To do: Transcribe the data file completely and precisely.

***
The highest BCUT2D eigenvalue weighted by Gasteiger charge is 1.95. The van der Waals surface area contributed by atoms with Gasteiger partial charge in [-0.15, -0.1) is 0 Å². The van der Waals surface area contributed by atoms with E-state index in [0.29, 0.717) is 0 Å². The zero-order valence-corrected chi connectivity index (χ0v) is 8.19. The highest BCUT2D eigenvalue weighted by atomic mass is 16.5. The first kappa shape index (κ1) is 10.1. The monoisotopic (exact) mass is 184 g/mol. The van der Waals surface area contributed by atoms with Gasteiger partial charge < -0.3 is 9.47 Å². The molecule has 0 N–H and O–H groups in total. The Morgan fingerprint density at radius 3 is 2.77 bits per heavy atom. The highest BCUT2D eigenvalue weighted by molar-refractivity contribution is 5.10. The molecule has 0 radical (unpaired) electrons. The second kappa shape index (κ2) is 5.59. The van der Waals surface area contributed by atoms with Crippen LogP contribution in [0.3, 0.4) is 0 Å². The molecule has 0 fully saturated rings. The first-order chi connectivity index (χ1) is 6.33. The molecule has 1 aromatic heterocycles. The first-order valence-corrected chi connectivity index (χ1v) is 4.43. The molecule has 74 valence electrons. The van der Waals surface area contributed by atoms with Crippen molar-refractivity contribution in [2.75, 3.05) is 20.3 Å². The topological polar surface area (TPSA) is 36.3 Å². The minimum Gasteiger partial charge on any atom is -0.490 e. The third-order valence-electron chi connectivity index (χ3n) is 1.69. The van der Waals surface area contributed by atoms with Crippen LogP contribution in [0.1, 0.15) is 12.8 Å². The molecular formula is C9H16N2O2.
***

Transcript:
The highest BCUT2D eigenvalue weighted by Gasteiger charge is 1.95. The van der Waals surface area contributed by atoms with Gasteiger partial charge in [-0.15, -0.1) is 0 Å². The van der Waals surface area contributed by atoms with E-state index in [0.29, 0.717) is 0 Å². The zero-order valence-corrected chi connectivity index (χ0v) is 8.19. The highest BCUT2D eigenvalue weighted by atomic mass is 16.5. The first kappa shape index (κ1) is 10.1. The monoisotopic (exact) mass is 184 g/mol. The van der Waals surface area contributed by atoms with Gasteiger partial charge < -0.3 is 9.47 Å². The molecule has 0 N–H and O–H groups in total. The Morgan fingerprint density at radius 3 is 2.77 bits per heavy atom. The highest BCUT2D eigenvalue weighted by molar-refractivity contribution is 5.10. The molecule has 0 radical (unpaired) electrons. The second kappa shape index (κ2) is 5.59. The van der Waals surface area contributed by atoms with Crippen LogP contribution in [0.3, 0.4) is 0 Å². The molecule has 0 fully saturated rings. The first-order chi connectivity index (χ1) is 6.33. The molecule has 1 aromatic heterocycles. The first-order valence-corrected chi connectivity index (χ1v) is 4.43. The molecule has 74 valence electrons. The van der Waals surface area contributed by atoms with Crippen molar-refractivity contribution in [2.75, 3.05) is 20.3 Å². The topological polar surface area (TPSA) is 36.3 Å². The minimum Gasteiger partial charge on any atom is -0.490 e. The third-order valence-electron chi connectivity index (χ3n) is 1.69. The van der Waals surface area contributed by atoms with Crippen LogP contribution in [0.1, 0.15) is 12.8 Å². The molecular formula is C9H16N2O2.